You may be able to reapply for a protective order if a new incident of stalking or sexual assault occurs after you are denied the order.
If you believe the judge made an error of law, you can talk a lawyer about the possibility of an appeal. Generally, appeals are complicated and you will most likely need the help of a lawyer. For basic information about appeals, go to our Filing an Appeal page. For legal referrals, go to AK Finding a Lawyer.
What if the abuser violates the order?
If you believe that the abuser has violated the protective order and you feel unsafe, you can immediately call 911 or your local police. Also, you can call your lawyer (if you have one), an advocate at a sexual assault organization, and/or let the court know about the violation by filing a violation petition in court. The violation of an order can be a misdemeanor crime, which can be punishable by up to one year in jail and a fine of up to $25,000.1
According to Alaska law, the police are supposed to make an arrest if:
- you report the violation within 12 hours after it happened; and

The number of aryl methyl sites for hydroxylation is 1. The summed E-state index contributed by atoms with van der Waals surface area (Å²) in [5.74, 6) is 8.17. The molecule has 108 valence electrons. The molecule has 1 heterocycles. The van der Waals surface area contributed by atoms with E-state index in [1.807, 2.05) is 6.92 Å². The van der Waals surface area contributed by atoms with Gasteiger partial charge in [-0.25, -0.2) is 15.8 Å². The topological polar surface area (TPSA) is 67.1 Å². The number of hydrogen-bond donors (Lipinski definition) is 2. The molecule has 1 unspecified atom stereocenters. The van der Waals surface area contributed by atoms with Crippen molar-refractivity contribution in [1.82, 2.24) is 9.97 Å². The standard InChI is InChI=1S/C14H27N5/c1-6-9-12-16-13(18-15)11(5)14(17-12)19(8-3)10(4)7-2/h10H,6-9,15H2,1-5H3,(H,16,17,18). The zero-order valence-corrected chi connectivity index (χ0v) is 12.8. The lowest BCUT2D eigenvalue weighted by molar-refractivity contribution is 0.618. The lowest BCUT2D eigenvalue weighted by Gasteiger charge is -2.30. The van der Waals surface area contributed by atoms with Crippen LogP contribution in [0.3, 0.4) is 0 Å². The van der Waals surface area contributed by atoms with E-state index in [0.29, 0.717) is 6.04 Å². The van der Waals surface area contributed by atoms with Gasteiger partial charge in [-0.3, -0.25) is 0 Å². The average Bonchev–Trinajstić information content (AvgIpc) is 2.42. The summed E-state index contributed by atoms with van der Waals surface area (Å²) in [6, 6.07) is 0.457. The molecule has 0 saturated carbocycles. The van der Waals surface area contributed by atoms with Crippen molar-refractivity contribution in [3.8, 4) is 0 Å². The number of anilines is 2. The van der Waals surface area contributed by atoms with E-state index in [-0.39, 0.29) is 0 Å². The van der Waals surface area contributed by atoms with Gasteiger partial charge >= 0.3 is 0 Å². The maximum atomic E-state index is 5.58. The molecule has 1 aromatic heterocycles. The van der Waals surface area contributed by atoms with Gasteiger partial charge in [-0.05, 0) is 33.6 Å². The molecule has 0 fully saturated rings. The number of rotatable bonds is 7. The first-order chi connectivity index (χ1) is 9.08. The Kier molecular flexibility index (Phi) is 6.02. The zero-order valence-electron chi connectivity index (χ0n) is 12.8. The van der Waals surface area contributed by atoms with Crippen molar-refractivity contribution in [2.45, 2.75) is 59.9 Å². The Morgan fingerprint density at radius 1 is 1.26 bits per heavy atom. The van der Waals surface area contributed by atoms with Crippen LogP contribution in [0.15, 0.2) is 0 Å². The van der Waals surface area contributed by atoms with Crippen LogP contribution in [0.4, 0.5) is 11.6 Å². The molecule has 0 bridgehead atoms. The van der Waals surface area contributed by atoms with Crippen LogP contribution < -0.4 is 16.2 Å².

- the police have “probable cause” (a reasonable belief) that the crime of violating the protective order likely occurred.2
To determine if there is probable cause, officers may talk to you, the abuser, and any other witnesses, examine the place where the violation happened, and consider other relevant factors. However, you should know that there are some exceptions to these general rules, so an arrest might not be made in every case.
Note: When the police arrive, it is generally a good idea to write down the name of the officer(s) that are there and their badge numbers in case you want to follow up on your case. Make sure a police report is filled out, even if no arrest is made. This type of documentation may help you get the order modified (changed) in the future, if necessary.
1 Alaska Statute § 18.65.865(b)
2 Alaska Statute § 18.65.530(a)(2)
Can I change or end an order from the court?